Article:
A Perilous Precedent
Kimball, Daryl G., Arms Control Today
Abandoning a robust inspection regime that was effectively containing Iraq's suspected weapons of mass destruction (WMD) capabilities, the Bush administration has by passed the instruments of collective security and used massive military might to attack a state that it considers a potential threat. Was a bloody and costly pre-emptive war against Iraq the only option left? Does it provide a model for denying other states access to weapons of mass destruction? No. The war with Iraq sets a perilous precedent and a flawed formula for dealing with other global proliferation challenges.
According to President George W. Bush, the U.S. decision to invade Iraq outside of the UN framework was due to a "lack of will" on the part of the UN Security Council to enforce its resolutions. The reality is more complex. The impasse between Washington and London and the other council members stemmed from a fundamental disagreement about the nature of the Iraqi threat and how to deal with it.
Never enthusiastic about the weapons inspection process, the Bush administration tired of the mixed results of the process only weeks after it began. The chief inspectors found little evidence to prove the presence of or the verifiable destruction of suspected chemical or biological weapons. In addition, inspectors discovered no evidence of ongoing nuclear weapons work. Until the very onset of the war, the White House could only offer circumstantial evidence of continuing Iraqi weapons work-some of which was disproved by experts-and dubious claims of connections with al Qaeda. The White House nevertheless charged that Iraq represented a grave and growing threat, and it dismissed reports of Iraqi cooperation with inspectors as a further sign of delay and deception.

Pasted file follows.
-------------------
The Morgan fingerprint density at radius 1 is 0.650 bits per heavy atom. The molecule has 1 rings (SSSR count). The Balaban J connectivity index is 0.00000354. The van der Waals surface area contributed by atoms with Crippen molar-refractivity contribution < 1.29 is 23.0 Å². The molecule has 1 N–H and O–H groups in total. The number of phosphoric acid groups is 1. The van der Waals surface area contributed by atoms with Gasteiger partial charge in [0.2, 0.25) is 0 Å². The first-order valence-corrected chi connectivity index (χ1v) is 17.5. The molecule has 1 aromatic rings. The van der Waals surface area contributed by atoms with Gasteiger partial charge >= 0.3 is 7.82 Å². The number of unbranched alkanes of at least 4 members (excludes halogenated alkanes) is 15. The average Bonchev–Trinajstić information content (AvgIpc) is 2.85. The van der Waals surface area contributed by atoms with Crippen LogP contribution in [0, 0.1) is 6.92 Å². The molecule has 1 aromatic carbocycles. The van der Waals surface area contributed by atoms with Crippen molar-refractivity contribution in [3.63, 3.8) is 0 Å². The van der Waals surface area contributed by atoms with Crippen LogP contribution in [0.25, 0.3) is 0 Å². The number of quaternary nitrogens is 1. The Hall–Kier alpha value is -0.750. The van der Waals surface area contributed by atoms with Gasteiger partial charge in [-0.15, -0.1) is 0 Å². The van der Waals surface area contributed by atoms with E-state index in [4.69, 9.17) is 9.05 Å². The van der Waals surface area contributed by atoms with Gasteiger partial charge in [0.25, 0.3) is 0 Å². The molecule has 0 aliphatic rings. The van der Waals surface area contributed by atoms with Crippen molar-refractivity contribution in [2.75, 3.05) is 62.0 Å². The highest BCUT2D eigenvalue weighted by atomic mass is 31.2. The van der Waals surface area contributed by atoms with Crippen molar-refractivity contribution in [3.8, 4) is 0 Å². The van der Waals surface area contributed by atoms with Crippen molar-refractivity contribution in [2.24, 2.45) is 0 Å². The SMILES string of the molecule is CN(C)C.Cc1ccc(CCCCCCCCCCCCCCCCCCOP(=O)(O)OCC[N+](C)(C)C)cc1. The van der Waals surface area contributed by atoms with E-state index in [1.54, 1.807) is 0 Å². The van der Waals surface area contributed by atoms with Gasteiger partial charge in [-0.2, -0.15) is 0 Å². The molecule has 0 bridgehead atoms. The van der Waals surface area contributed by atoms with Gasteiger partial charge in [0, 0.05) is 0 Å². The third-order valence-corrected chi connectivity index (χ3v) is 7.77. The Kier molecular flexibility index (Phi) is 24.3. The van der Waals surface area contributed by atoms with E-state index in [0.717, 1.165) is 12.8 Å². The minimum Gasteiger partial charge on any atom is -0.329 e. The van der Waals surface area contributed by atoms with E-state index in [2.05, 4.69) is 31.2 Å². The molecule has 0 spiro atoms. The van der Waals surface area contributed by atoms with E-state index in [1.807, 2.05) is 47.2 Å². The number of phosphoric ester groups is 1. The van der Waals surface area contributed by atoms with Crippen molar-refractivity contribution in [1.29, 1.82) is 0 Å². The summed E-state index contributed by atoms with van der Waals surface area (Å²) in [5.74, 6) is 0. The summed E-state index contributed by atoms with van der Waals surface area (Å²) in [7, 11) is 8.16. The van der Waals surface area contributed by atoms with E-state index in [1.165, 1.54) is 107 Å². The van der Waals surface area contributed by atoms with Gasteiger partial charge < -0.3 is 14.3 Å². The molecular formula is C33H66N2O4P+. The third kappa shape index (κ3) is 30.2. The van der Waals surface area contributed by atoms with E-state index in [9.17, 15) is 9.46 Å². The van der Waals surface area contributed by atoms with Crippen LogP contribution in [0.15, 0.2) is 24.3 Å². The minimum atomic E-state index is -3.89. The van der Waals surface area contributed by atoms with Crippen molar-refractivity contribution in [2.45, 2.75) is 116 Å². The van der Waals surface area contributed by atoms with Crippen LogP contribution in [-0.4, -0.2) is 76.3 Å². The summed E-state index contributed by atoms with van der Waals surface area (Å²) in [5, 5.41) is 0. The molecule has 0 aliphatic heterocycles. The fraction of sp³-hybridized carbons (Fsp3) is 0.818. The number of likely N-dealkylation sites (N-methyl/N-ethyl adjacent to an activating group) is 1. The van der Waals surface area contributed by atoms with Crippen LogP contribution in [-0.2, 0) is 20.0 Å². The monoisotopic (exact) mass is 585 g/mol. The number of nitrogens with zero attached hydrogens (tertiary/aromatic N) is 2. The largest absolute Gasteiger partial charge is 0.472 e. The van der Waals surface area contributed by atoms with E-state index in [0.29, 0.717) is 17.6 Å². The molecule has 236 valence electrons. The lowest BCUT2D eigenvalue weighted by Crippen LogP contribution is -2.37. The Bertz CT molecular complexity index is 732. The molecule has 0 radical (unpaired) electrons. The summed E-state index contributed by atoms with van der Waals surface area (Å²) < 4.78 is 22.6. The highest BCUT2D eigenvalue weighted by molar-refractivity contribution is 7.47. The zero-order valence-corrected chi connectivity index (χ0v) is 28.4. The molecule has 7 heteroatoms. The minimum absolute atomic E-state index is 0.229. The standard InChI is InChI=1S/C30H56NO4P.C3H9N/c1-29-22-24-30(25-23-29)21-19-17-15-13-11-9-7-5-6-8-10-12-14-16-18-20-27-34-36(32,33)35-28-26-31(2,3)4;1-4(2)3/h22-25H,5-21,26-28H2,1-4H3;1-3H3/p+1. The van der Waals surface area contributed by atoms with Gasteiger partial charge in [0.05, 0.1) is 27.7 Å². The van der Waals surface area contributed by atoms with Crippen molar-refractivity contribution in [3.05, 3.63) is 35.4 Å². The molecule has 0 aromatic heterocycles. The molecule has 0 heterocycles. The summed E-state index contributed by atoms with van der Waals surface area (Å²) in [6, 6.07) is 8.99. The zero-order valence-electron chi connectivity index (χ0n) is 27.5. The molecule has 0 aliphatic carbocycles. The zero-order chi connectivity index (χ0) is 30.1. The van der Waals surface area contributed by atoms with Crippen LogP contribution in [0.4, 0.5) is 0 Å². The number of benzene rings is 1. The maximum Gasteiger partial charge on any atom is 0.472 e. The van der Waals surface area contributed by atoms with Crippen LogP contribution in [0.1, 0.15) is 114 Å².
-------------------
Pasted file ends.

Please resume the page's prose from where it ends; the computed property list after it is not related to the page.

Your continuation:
Most other Security Council members perceived no imminent or undeterrable threat emanating from Iraq. As CIA director George Tenet reportedly said in a letter to Bush in October 2002, Saddam Hussein was unlikely to initiate a WMD attack against any U.S. target unless provoked. With unfettered inspections, some missile destruction underway, and the inspectors saying they needed several more months to complete key disarmament tasks, most states considered immediate military action unwarranted.
Sadly, U.S. diplomats, as well as other council members, failed to pursue the option that could have effectively and peacefully denied Iraq weapons of mass destruction: a strengthened inspections regime reinforced by a clear set of disarmament benchmarks to compel full Iraqi compliance according to a practical timetable. …